Citation for 2005 Mount Holyoke College Faculty Award for Teaching
In 1942-1944, eminent European and American intellectuals gathered at Mount Holyoke College, at the “Pontigny” colloquia, to converse about the future of human civilization in a time of war. In an essay written for the commemorative Pontigny Symposium held at Mount Holyoke in 2003, Andrew Lass, Professor of Anthropology, illuminates for us the “elective affinities” (Goethe’s phrase) he discerns in the thought of the literary theorist Roman Jakobson and anthropologist Claude Levi-Strauss. The contribution of these two great European intellectuals, Andy argues, is their triumphant rejection of the division between “poetry and reality,” that is, between creativity and critical thinking, between the artist’s life and her work. What makes Andy Lass an outstanding teacher is his consummate skill in transmitting to his students, both through personal example and through the ways in which he approaches the field of anthropology, the “critical creativity” that he speaks of in his essay.
Andy is an authority on Czech culture, European ethnography, contemporary anthropological theory, the cultural dimensions of language and technology, and the anthropology of history. The course catalog reveals how effortlessly he integrates these wide-ranging scholarly interests into his courses. What the catalog cannot tell us, but what any student who takes a course with Andy quickly learns how closely his teaching draws on the poetry and the realities of his life as an intellectual and scholar. A native of New York, Andy grew up in Prague at a tumultuous time in the history of Eastern Europe. He participated in the Prague Spring of 1968, experienced the Soviet take-over of Czechoslovakia, and was exiled to the United States in 1973. The young Andy was a member of the European surrealist movement, wrote and published poetry in Czech, won acclaim as a photographer, befriended and filmed Beat poet Allen Ginsberg, and studied not only ethnology, linguistics and poetics, but also Sanskrit at Prague’s Charles University. As intellectual and artist, Andy Lass had become a creative anthropologist well before he earned his Ph.D in anthropology at UMass. On returning to Prague at the end of the Cold War, he trained his anthropologist’s eye on the sad state of libraries in Eastern Europe. His commitment to the preservation of knowledge and memory inspired him to initiate and then see through the monumental project of library automation in the Czech and Slovak republics. From this vibrant personal history, Andy brings to the classroom deeply felt yet critically framed approaches to the politics and aesthetics of culture.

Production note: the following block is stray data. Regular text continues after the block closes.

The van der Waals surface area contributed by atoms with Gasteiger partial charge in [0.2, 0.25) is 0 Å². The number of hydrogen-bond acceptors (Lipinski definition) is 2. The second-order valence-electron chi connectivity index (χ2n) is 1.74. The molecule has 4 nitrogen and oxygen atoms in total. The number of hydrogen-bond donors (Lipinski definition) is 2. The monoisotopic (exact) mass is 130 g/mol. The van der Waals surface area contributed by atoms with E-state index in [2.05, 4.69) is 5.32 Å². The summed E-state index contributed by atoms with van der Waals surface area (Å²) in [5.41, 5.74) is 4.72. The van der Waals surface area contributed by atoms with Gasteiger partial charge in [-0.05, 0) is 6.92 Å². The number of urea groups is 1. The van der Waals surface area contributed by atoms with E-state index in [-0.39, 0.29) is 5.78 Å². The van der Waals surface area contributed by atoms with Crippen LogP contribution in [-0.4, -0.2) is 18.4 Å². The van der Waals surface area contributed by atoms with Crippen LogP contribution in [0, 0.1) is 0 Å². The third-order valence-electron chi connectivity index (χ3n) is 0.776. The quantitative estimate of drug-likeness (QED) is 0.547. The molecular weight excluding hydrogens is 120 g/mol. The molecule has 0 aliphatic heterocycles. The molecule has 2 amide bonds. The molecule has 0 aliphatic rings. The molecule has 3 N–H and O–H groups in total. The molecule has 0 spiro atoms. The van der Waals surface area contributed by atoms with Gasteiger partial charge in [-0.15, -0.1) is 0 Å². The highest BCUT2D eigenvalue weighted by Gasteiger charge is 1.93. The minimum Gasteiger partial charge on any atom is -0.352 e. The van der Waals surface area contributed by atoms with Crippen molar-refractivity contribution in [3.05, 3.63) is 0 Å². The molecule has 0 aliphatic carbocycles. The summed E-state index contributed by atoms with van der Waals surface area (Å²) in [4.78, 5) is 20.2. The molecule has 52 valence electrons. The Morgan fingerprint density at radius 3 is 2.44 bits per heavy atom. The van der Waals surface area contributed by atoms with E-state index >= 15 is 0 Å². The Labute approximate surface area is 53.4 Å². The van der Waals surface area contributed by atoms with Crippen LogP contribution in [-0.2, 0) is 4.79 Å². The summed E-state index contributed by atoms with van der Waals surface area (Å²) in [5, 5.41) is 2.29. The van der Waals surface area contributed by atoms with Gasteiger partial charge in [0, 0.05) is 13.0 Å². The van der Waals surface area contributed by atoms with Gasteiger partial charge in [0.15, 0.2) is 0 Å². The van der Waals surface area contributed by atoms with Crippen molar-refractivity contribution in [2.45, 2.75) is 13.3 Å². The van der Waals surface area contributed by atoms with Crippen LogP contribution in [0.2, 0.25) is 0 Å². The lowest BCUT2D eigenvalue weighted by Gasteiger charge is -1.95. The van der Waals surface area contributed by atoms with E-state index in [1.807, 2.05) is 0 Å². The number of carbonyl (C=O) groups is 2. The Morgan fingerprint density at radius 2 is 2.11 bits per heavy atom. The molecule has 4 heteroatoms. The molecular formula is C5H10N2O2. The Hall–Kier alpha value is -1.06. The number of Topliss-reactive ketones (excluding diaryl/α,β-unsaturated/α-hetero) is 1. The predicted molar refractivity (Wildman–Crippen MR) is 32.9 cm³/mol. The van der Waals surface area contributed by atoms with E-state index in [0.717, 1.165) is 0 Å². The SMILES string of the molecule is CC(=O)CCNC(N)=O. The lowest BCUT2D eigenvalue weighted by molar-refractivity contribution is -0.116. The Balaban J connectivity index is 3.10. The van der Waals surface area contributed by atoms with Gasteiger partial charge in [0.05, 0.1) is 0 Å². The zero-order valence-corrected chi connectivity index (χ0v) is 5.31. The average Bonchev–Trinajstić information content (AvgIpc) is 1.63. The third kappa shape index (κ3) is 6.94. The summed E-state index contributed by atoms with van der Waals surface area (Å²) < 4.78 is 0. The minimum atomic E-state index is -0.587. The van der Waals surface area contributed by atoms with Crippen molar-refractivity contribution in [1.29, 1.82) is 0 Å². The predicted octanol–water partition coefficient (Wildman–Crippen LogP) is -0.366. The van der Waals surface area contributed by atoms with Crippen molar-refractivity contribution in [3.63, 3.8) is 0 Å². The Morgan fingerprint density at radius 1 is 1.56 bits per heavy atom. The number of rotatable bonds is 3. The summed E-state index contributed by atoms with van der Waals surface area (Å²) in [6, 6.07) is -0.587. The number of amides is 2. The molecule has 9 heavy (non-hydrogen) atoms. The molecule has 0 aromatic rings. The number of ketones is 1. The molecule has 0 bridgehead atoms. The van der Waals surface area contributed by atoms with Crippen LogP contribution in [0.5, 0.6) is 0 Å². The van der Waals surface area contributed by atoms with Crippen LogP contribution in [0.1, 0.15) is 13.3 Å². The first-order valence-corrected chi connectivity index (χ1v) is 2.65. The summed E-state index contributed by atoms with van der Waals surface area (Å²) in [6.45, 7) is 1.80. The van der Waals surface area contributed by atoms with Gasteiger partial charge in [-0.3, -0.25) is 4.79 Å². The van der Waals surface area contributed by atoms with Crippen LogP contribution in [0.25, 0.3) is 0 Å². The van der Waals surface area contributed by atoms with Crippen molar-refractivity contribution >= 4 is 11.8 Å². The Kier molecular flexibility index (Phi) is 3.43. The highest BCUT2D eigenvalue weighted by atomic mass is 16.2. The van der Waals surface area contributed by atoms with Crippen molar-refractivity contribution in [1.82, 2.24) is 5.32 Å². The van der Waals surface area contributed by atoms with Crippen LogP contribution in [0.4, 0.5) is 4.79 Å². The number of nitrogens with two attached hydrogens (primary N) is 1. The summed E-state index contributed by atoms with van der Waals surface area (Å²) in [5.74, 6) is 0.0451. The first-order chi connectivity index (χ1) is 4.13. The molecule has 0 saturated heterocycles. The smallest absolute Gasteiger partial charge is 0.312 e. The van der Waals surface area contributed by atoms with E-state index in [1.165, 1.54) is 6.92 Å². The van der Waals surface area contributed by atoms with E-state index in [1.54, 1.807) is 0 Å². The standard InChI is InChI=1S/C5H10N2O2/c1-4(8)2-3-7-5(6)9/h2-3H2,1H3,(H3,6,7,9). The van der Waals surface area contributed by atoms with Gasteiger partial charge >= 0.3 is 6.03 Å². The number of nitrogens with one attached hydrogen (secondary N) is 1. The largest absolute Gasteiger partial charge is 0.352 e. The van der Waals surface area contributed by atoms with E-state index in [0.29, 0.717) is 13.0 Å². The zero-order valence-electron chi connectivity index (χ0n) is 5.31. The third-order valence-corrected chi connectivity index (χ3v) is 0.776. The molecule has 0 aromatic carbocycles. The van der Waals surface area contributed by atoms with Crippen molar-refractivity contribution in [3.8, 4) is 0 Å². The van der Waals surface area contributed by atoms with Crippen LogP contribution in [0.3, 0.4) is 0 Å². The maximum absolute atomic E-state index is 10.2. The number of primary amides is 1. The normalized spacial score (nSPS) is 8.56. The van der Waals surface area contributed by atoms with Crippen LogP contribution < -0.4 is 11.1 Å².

Students describe Andy Lass as an “inspiring teacher,” and his courses as exciting expeditions of discovery. In these journeys they learn, among other things, that from Gutenberg to the Internet, knowledge is always manufactured, that language, technology and culture coexist in complex and uneasy relationships, and that the engagement with modernity is inevitably an engagement with history. But Andy’s students know that his greatest gift to them is their initiation into the practice of critical inquiry. They celebrate his ability to help them learn how anthropology “works” as a discipline, and how to uncover the “elective affinities” among diverse ideas. “This is a course anthropology majors dream of” and “It is because of this course that I am able to define myself as an anthropologist.” are typical comments.
What is it like to take a course with Andy Lass? Here is a composite scenario. At the very first class meeting, you note that the professor is a brilliant thinker and lecturer. He is passionate about anthropology, and about knowledge. His passion is infectious, the readings, challenging, each reading in dialogue with the others: “This class made my brain hurt, but in a good way” “I was scared to come to class, but when I left at the end of the day I was so excited, I couldn’t wait to return.” You are awed by Andy’s intellect and erudition, but he wins you over with his warmth, always encouraging you “to question him and the authors [you] have read. “ You love the “laid back yet challenging atmosphere of this class, in which humor and debate are fostered.” Soon, you find yourself participating in class discussion with a surprising intensity. Andy makes you feel “greater confidence in your ideas, and in your ability to express them.” He nurtures your development as a critical thinker, an intellectual engaged in dialogue with your peers. You realize that you have created your own Pontigny symposium, in the distinguished company of Jakobson, Levi-Strauss, and Andrew Lass. It is an exhilarating experience, and one whose impact will last a lifetime.